Chinese companies flood N. Korean trade fair despite Trump and U.N. sanctions
More than 200 Chinese companies and dozens from Russia, Pakistan, Poland and other nations are participating in a major trade fair in Pyongyang, despite U.S. and U.N. sanctions aimed at blocking foreign investment across much of North Korea’s economy.
North Korean state media has touted the event as hosting companies from nations “where products made on the basis of advanced technology in various fields, including metal, electronics, machinery, building materials [and] transport.”
There was no immediate reaction from the United Nations, or from the Trump administration, which has rhetorically upheld a broad slate of sanctions against Pyongyang, although actual enforcement has been limited and has mainly targeted Chinese shipping companies exporting metal and coal from North Korea.
U.S. and U.N. sanctions exist as punishment on North Korea for its decades-long violations of U.N. Security Council resolutions in place to contain Pyongyang’s nuclear bomb and ballistic missile development.
This week’s trade fair is not unprecedented. The North Korean government has claimed to have held similar international trade fairs for the past 21 years in Pyongyang.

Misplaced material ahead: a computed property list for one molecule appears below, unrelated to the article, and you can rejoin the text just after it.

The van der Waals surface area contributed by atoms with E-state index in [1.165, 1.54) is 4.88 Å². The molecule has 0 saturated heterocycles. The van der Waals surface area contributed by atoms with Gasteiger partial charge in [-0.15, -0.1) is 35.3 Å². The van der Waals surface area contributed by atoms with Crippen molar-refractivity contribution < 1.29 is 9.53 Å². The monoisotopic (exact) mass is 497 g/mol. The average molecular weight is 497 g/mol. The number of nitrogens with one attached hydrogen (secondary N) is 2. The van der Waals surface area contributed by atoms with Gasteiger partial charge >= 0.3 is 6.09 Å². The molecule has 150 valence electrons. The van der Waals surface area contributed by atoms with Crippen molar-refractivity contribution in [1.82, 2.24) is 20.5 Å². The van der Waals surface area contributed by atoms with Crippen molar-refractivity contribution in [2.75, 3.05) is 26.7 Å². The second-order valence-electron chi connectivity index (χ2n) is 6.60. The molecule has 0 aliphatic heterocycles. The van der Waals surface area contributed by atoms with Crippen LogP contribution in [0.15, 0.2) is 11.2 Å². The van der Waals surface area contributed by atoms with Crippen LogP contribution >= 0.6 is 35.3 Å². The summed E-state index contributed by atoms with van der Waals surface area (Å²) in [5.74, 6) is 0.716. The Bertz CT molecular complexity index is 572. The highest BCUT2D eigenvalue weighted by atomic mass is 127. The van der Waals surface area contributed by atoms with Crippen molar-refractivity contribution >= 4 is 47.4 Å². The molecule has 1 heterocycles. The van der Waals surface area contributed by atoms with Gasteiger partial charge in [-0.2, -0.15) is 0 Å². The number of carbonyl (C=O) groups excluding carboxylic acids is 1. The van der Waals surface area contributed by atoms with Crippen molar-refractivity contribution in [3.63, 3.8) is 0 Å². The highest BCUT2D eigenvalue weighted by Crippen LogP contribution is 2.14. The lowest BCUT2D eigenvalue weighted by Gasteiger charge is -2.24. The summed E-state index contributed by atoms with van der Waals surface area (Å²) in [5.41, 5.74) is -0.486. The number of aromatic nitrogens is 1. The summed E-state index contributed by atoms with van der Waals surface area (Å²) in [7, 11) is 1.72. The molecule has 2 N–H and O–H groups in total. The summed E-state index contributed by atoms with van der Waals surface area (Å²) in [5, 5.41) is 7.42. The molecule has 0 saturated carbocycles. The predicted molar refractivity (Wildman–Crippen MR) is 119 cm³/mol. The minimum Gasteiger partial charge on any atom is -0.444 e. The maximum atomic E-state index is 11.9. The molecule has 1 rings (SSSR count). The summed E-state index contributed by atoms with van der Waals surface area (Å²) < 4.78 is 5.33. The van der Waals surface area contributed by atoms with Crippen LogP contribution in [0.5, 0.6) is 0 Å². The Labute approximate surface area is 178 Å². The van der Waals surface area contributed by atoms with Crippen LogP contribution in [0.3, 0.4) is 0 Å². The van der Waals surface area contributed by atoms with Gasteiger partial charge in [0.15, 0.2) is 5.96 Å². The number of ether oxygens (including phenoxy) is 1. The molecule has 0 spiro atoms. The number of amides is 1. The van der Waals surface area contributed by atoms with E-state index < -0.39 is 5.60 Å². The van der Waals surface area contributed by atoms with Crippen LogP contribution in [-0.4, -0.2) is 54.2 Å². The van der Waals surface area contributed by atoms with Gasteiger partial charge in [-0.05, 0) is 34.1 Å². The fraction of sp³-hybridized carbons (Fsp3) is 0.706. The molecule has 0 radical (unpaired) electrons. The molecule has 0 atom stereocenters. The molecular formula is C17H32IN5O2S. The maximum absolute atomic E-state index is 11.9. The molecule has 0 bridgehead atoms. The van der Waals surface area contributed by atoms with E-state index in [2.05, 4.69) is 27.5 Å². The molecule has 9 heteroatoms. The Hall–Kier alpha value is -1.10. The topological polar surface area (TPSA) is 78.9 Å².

NK News, a North Korea-focused independent outlet based in South Korea, noted Tuesday that last year’s fair featured Chinese-made trucks for sale in violation of U.N. Security Council Resolution 2397 a resolution adopted in 2017 by the council, of which China is a permanent member.
What’s different this year is that the fair is much bigger, according to NK News, which cited North Korean state media reports over the past decade as showing far fewer foreign companies have attended previously.
Pyongyang’s official Korean Central News Agency, meanwhile, claimed “more than 450 companies” are participating this year, although it also said many are North Korean companies.
At least 216 of the companies are Chinese, according to NK News, which said a brochure for the fair was notable this year because it excluding mention of so-called “joint ventures” between foreign companies and North Korean companies ventures that were banned under U.N. Security Council sanctions in 2018.
The catch, according to NK News, is that footage of the event appears to show several joint venture companies actually presenting at this year’s fair.
It was not immediately clear how the development might impact ongoing tension and geopolitics around North Korea’s nuclear and missile activities. A diplomatic push to get Pyongyang to abandon it nuclear arsenal has largely stalled in recent months.
A second high-stakes summit between President Trump and North Korean leader Kim Jong Un was cut short in February after the two failed to strike a far-reaching deal to end the North’s nuclear and missile programs.
Mr. Trump said he had to walk away from the summit, which was held in Vietnam, because the North Koreans demanded sweeping sanctions relief in exchange for only a limited commitment to destroy part of their nuclear arsenal a characterization Pyongyang later challenged.